Wednesday, July 12, 2006

Are we Safir?

I'm guessing that Howard Safir's last name was originally pronounced something like staffer, Zamfir, sapphire...something like one of those. But as he is one of the increasingly sampled voices on national security issues and given his career track with law enforcement, I'm sure he smiles at the safer pronunciation. It doesn't make him good at the job, but it likely makes a few easily influenced minds out there think "hey, he has the right name . . . I'm going to stop evaluating now." Never mind that we all know how irrelevant phonology is to semantics.

In other words: it may not be true - but I'll believe it because it'd be neat if it is.

But it reminds me of the quote I heard by Benjamin Franklin:
He who sacrifices liberty for security deserves neither.

No wait. I think he said
If we restrict liberty to attain security we will lose them both.

Hold on. I'm pretty sure it was actually
A society that gives up a little liberty to gain a little security deserves neither and loses both.

Franklin never said any of those. At least we have no reliable record of him saying them. But don't they make the point so well? Especially now that we can use wise ol' Ben to support our grumbles about the foolishness of our current federal executive administration? Franklin is smarter than Bush so I want a quote by Franklin that disagrees with Bush. Alas these are not his.

Here's my question. Why do quotes carry such weight? We're all guilty of hitching our arguments to the soaring wagons of the philosophers' utterances. Especially in academia. But let's look for instance at that first quote mistakenly attributed to Franklin. Why would someone no longer deserve freedom or liberty just because they make a foolish choice of prioritization? Does that mean that anyone who demands every right and surrenders security deserves both? Is that why that last quote looks so good - because by endangering both freedom and security the foolish citizen forfeits all?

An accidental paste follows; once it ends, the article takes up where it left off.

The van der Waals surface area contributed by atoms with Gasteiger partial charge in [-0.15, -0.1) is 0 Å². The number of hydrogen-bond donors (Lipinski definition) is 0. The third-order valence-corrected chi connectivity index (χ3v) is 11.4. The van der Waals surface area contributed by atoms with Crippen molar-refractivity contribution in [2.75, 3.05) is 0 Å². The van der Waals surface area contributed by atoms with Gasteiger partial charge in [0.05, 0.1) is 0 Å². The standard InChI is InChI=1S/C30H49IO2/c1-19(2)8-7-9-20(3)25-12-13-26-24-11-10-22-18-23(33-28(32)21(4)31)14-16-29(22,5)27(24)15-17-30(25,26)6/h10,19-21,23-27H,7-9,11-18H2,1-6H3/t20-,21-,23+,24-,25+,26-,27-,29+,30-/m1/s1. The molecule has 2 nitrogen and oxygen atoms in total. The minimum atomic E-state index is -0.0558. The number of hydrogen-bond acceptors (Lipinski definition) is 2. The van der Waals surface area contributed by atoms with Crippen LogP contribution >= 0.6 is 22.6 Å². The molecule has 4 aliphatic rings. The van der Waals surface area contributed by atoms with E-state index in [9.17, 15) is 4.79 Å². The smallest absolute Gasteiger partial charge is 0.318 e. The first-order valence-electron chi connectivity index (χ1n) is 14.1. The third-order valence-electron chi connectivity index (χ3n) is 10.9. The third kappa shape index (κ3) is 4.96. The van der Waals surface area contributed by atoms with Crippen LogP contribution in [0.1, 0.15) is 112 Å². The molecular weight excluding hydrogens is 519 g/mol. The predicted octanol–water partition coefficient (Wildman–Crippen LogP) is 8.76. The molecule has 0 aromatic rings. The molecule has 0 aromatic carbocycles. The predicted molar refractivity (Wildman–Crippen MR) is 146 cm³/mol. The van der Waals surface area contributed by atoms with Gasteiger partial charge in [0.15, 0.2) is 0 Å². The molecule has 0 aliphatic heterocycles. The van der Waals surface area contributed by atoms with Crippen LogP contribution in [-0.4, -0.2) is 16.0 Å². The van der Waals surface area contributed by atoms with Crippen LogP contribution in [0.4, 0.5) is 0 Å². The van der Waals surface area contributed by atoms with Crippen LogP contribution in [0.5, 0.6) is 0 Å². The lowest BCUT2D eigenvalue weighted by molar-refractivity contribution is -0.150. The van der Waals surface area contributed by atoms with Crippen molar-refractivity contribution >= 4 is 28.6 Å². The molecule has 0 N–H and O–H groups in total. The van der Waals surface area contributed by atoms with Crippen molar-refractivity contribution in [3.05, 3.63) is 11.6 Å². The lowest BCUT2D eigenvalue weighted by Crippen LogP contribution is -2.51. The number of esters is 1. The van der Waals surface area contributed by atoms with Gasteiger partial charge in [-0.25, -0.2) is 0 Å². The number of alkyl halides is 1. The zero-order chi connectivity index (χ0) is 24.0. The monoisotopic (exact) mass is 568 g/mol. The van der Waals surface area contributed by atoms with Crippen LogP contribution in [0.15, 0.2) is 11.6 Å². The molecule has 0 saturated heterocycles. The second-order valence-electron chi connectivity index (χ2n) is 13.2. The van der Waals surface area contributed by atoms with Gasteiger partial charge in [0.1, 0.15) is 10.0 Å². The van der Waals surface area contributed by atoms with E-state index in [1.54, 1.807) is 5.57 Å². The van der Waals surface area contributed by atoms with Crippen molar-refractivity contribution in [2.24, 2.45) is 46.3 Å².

The problem with these quotes is they are predictive. They assume morals and promise judgment. To use them in argument simply says "I agree with this value." That's a fair statement but not a good argument. I like Mr Franklin's actual quote much better. In Poor Richard's Almanac he writes

  Sell not virtue to purchase wealth   
nor liberty to purchase power.
These suggestions are unabashedly about values. The quote does not sneak under the rhetorical radar as true-because-of-it's-rhythm-eloquence-and-wit.

In an interview a few weeks ago I heard Mr Safir respond to the question of racial profiling with the clarification that he was not supporting "racial" profiling; he was supporting "terrorist" profiling. Oh well of course. Great. If all he wants to do is catch terrorists then I'm behind him "a hundert purcent." Here's the problem - in "racial" profiling those who are identifiable because of cultural markers are suspected. In "terrorist" profiling those who are identifiable by the same cultural markers are suspected.

Mr Safir has forgotten that changing the phonology of a policy doesn't do anything to change the semantics.

Here's my proverb for the day.

He who surrenders the rights of others
to make himself secure
will lose the respect of all his brothers
and is an ass for sure.

I just believe it.


  1. FWIW, I knew someone named Safir (he was from Moldova) and he pronounced it sah-feer.

  2. Ah--kinda like Zamfir then. Kinda.


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